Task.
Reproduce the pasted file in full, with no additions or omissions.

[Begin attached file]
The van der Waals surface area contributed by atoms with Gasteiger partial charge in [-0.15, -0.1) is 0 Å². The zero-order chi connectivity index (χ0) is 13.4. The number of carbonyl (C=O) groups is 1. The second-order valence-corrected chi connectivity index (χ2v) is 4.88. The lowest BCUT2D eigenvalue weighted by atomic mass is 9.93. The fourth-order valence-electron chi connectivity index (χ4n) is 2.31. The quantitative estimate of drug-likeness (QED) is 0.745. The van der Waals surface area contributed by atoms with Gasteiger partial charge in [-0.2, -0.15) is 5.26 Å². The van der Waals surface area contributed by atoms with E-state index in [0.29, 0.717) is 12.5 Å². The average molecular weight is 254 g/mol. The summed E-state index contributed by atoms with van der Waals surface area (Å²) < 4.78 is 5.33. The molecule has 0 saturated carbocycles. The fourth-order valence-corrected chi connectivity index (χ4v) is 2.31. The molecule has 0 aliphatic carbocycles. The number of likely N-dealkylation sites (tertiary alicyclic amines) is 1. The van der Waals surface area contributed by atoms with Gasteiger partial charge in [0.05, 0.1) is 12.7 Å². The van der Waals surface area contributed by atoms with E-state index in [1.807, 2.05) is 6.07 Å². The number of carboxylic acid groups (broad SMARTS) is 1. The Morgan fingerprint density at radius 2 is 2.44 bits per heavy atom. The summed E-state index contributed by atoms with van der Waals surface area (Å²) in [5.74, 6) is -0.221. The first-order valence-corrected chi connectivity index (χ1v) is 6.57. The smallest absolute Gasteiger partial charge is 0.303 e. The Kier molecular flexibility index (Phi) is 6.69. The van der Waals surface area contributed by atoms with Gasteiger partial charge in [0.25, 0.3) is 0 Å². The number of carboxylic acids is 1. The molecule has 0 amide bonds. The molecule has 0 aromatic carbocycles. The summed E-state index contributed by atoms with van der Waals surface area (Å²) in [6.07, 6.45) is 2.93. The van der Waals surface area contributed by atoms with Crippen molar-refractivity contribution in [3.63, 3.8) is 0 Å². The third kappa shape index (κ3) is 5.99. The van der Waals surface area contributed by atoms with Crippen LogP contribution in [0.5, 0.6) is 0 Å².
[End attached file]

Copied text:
The van der Waals surface area contributed by atoms with Gasteiger partial charge in [-0.15, -0.1) is 0 Å². The zero-order chi connectivity index (χ0) is 13.4. The number of carbonyl (C=O) groups is 1. The second-order valence-corrected chi connectivity index (χ2v) is 4.88. The lowest BCUT2D eigenvalue weighted by atomic mass is 9.93. The fourth-order valence-electron chi connectivity index (χ4n) is 2.31. The quantitative estimate of drug-likeness (QED) is 0.745. The van der Waals surface area contributed by atoms with Gasteiger partial charge in [-0.2, -0.15) is 5.26 Å². The van der Waals surface area contributed by atoms with E-state index in [0.29, 0.717) is 12.5 Å². The average molecular weight is 254 g/mol. The summed E-state index contributed by atoms with van der Waals surface area (Å²) < 4.78 is 5.33. The molecule has 0 saturated carbocycles. The fourth-order valence-corrected chi connectivity index (χ4v) is 2.31. The molecule has 0 aliphatic carbocycles. The number of likely N-dealkylation sites (tertiary alicyclic amines) is 1. The van der Waals surface area contributed by atoms with Gasteiger partial charge in [0.05, 0.1) is 12.7 Å². The van der Waals surface area contributed by atoms with E-state index in [1.807, 2.05) is 6.07 Å². The number of carboxylic acid groups (broad SMARTS) is 1. The Morgan fingerprint density at radius 2 is 2.44 bits per heavy atom. The summed E-state index contributed by atoms with van der Waals surface area (Å²) in [5.74, 6) is -0.221. The first-order valence-corrected chi connectivity index (χ1v) is 6.57. The smallest absolute Gasteiger partial charge is 0.303 e. The Kier molecular flexibility index (Phi) is 6.69. The van der Waals surface area contributed by atoms with Gasteiger partial charge in [0.25, 0.3) is 0 Å². The number of carboxylic acids is 1. The molecule has 0 amide bonds. The molecule has 0 aromatic carbocycles. The summed E-state index contributed by atoms with van der Waals surface area (Å²) in [6.07, 6.45) is 2.93. The van der Waals surface area contributed by atoms with Crippen molar-refractivity contribution in [3.63, 3.8) is 0 Å². The third kappa shape index (κ3) is 5.99. The van der Waals surface area contributed by atoms with Crippen LogP contribution in [0.5, 0.6) is 0 Å².